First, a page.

May 21, 2017 rated it liked it
Shelves: 2017
I liked the different art styles on every page and the format. The story, idk yet.
Charles Hatfield
May 28, 2012 rated it it was ok
Wilson is a remarkably acrid, unpleasant work that follows a certain inexorable logic and rhythm that ultimately become as predictable as a Cathy Guisewite Sunday strip. In each self-contained one-page episode, the titular Wilson indulges in a grandiose or absurd monologue (or a failed, one-sided dialogue with someone else) that soars ever higher into self-deluding fatuity, then pops like a pin-stuck balloon into some comic comeuppance or anticlimax, or else a cruel rejoinder that would be shock ...more
Matthew Curtis Cornett
May 25, 2010 rated it really liked it
I'm not really much of a "comic book reader." In fact, I eschew almost all graphic novels and comics, but I picked this up on recommendation from a friend who said "That new graphic novel by Daniel Clowes isn't very good, but you might like it. Here--check it out. [tosses the book on my desk:] You liked Synechdoche, NY, right?"

It's the story of a sad, lonely, extroverted man who can't seem to get a handle on why everything around him turns to shit. Each page is stylistically different from the
Sep 02, 2012 rated it it was ok
I'm not biggest Clowes fan anyway, but this seemed particularly pointlessly misanthropic. Each page is a single chapter, paced as a longer gag strip -something between a traditional US Sunday strip à la Peanuts or Calvin & Hobbes, and a one-page UK kids comic strip (a form with no tradition?). But, inevitably, each punchline is a gob of misanthropic bile, not a bon mot. The art style changes on each page, mostly rotating between a few standard styles - I wasn't quite sure why he did this.

Feb 11, 2010 rated it it was amazing
This is pretty different from the usual Clowes book. Instead of the odd David Lynch touches of his previous work, Clowes leans more into Ivan Brunetti territory here. Meaning, some of these pages (each chapter is a one page story) are pretty harsh--but in a hilarious way! Wilson, the "hero" of the story, often spends his time trying to be friendly and positive until he eventually erupts in misanthropy. I also love the weird jumps in cartoon style throughout the book--sometimes it's classic Clowe ...more
Apr 25, 2011 rated it really liked it
Shelves: graphic-novels
As one reviewer claims below, it's hard to assign stars to Clowes's books. It's not so much that I like them or dislike them -- they make me cringe if I'm not laughing, or laughing-while-cringing. And if I'm cringing, technically, I hate that feeling, but I like that his simple drawing and situation or character can make me feel that way, usually just within one panel. Nevertheless, this fell somewhere between "I liked it" and "I really liked it." Typical to many of Clowes's characters, Wilson i ...more
Jun 20, 2010 added it
Shelves: graphic
The story of a very bitter man. Wilson was pretty dark, but Clowes managed to keep it light using some interesting techniques. I like how each page is a different vignette, drawn in different styles (and the artwork is awesome, yes). I also like how each story had to fit in the narrow confines of a one-page strip, and how the scenes we see tend to be in between the major events (meaning we don't necessarily see these major events as they happen). It was a quick, interesting read, and I suspect I ...more
Apr 03, 2011 rated it it was amazing
Wilson is grandiose and arrogant in his observations while being obtuse and idiotic in his interactions. Like so, so, so many people he has confused idealism with cynicism. His constant struggle to reconcile his current life with his imagined potential causes him to skew reality, make bad decisions, and compromise his standards, and he does it all while maintaining an air of intellectual superiority to the glutenous idiots around him.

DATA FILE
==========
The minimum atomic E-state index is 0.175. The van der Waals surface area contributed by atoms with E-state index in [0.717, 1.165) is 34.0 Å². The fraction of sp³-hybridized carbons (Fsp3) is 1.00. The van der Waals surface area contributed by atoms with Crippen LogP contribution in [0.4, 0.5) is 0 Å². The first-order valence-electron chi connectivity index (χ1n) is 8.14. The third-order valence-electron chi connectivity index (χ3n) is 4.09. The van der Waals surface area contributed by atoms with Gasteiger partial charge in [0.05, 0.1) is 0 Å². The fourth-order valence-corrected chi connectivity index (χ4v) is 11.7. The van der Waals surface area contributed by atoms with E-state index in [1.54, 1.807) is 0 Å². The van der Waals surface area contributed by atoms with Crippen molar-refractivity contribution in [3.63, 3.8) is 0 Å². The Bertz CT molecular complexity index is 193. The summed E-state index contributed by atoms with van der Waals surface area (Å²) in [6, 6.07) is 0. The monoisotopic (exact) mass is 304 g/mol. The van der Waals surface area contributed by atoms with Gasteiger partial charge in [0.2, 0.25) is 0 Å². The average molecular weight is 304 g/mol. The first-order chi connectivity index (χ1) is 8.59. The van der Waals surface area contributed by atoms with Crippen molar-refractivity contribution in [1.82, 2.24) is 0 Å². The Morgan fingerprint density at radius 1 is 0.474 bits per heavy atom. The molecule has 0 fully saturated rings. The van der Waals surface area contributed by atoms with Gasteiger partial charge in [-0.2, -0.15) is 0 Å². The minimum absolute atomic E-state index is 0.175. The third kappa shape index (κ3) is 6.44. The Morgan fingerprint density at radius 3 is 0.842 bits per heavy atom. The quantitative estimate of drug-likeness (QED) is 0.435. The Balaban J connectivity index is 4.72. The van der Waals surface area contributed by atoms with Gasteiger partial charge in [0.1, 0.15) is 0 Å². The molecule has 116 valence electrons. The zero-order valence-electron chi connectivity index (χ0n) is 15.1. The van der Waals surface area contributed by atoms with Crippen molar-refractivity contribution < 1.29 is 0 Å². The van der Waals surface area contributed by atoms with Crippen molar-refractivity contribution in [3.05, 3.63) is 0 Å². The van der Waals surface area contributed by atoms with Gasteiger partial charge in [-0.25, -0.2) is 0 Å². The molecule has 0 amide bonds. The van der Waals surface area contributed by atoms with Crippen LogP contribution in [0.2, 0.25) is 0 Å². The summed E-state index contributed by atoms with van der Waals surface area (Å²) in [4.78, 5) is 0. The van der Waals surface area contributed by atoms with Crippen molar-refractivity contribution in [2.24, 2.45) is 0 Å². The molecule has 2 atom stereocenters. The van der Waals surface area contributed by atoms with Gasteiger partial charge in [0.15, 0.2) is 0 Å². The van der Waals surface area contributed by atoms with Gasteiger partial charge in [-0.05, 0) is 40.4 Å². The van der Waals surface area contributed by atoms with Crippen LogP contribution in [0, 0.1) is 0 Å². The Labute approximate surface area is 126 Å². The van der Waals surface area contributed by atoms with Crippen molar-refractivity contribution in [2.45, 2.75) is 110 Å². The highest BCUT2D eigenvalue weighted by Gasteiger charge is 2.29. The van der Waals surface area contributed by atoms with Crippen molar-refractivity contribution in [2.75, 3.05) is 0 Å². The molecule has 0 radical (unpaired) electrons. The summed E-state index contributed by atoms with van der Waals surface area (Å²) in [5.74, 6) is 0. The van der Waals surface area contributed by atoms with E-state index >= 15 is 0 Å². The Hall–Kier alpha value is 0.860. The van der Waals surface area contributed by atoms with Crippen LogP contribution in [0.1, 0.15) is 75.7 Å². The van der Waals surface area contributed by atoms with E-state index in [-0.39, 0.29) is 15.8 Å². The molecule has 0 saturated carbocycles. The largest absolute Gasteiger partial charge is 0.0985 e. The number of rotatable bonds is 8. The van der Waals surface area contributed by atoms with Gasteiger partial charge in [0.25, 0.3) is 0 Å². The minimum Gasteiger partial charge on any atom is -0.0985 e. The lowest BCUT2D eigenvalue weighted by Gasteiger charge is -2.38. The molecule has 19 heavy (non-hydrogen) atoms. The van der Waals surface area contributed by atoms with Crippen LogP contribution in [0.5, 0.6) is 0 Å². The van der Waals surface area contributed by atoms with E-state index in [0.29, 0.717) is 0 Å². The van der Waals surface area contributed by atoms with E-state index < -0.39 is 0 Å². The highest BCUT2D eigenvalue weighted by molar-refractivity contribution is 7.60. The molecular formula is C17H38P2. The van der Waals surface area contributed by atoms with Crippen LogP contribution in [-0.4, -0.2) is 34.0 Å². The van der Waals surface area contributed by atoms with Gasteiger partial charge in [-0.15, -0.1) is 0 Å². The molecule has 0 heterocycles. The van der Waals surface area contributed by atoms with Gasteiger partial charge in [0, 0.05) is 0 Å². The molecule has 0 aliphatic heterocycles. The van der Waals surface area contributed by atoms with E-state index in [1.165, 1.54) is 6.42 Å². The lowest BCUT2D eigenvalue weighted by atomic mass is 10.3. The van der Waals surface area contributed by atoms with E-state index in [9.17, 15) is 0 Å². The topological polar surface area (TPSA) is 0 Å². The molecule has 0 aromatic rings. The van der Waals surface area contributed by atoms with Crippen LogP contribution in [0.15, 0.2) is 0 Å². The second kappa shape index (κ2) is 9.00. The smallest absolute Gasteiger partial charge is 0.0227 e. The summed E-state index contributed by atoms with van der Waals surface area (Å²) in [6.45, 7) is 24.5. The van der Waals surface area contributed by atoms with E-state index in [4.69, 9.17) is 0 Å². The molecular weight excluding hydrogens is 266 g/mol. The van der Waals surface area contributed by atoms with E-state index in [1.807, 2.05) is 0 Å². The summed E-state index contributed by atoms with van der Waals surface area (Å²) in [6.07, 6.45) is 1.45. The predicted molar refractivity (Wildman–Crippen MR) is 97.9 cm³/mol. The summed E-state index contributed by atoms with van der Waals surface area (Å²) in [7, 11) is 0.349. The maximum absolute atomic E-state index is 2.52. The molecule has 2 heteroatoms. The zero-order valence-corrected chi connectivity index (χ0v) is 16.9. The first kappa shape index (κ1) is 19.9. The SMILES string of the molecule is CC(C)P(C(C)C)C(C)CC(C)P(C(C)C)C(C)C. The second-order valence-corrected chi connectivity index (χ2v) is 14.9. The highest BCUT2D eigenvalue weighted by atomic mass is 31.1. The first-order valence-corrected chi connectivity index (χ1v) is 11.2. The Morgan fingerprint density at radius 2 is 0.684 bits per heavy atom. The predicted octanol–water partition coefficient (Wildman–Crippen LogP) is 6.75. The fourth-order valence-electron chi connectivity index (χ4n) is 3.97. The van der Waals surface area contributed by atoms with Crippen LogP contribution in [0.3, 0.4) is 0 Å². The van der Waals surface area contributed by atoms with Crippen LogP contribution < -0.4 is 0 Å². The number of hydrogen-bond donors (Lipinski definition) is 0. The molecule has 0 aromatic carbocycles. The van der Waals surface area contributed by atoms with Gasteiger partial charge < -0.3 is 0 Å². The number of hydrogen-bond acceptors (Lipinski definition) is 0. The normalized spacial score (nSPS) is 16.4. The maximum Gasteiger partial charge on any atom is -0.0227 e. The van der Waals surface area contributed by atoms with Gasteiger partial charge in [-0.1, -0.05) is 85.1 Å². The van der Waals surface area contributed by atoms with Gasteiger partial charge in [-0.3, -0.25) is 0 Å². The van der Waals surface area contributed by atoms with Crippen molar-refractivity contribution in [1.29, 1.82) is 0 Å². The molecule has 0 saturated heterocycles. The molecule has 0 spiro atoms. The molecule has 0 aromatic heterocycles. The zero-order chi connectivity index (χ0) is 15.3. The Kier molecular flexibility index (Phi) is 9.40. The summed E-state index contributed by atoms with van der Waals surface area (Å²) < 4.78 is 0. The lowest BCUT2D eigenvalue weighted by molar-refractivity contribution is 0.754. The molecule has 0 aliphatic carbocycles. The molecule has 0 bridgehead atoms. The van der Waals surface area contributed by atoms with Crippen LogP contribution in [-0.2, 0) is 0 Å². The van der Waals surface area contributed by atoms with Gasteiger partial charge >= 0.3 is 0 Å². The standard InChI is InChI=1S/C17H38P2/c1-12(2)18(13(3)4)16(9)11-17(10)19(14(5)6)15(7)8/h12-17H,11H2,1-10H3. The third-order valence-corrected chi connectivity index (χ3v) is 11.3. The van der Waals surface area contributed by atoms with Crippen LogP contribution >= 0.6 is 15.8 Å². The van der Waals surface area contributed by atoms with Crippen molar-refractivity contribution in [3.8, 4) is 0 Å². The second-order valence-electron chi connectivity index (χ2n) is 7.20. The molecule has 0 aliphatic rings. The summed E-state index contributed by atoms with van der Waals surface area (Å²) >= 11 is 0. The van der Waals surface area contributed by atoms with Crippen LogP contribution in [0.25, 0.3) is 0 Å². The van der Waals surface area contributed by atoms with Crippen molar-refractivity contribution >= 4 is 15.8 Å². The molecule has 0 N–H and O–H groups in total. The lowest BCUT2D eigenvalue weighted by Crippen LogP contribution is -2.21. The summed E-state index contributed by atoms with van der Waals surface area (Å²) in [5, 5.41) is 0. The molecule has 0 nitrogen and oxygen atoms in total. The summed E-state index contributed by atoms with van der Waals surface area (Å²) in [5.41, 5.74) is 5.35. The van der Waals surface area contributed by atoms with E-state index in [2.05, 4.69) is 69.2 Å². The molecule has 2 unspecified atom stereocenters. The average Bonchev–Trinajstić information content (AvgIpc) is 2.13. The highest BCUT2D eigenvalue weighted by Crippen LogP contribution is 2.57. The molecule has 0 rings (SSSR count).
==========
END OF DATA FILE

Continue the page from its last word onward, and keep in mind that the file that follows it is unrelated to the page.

and it's funny.

Here's an interview:
Jayaprakash Satyamurthy
Jul 26, 2013 rated it it was amazing
I love the different styles of art and the slightly-less-bleak than Jimmy Corrigan story. Oh ye gads that last page is transcedent. Just read this.
Mar 05, 2017 rated it liked it
Sad and unlikable Clowes characters are the best Clowes characters.
Mar 22, 2017 rated it it was amazing  ·  review of another edition
Never read a graphic novel before, and I liked it because I didn't have to waste all that time picturing scenes in my head; it gave me more time to check my phone. ...more
Spike Gomes
Sep 29, 2017 rated it liked it
If this were my first go round with indie comics in general, and Dan Clowes in particular "Wilson" would have blown me away. That said, it's not, and while the narrative presentation and graphic shorthand of of the book is new, the overall themes presented have become somewhat mined out from overuse over the past 20 something odd years, and by the fact that Clowes has covered the ground more deftly and with greater nuance in earlier works.

Wilson is an embittered overbearing self-absorbed asshole
This is a very strange and often disturbing tale about a very dysfunctional man's life. The way in which he relates to other characters is so blunt, inappropriate, and even vulnerable that it is hard to read at times.

The varying style in illustration changes our perspective of Wilson, from a very realistic appearance to a very cartoonish one, and the reader discerns a very noticeable aging throughout the tale.

Overall, I enjoyed reading this book, but I'm really not sure what to think about it.
Kay Marie
May 30, 2017 rated it really liked it
Dang that was A downer but I also laughed at times because he's a terrible person. Two things that struck a chord- owning a dog and how precious they are to you, and the regret of not having a child..i fear very much I will regret not having a child but struggle that shouldn't be my reason to have a kid. I get you wilson. ...more
Jul 14, 2017 rated it really liked it
The perfect read for when you want to laugh and feel depressed at the same time.
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Daniel Gillespie Clowes is an Academy Award-nominated American author, screenwriter and cartoonist of alternative comic books. Most of Clowes' work appears first in his anthology Eightball (1989-2004), a collection of self-contained narratives and serialized graphic novels. Several of these narratives have been collected published separately as graphic novels, most notably Ghost World. With filmma ...more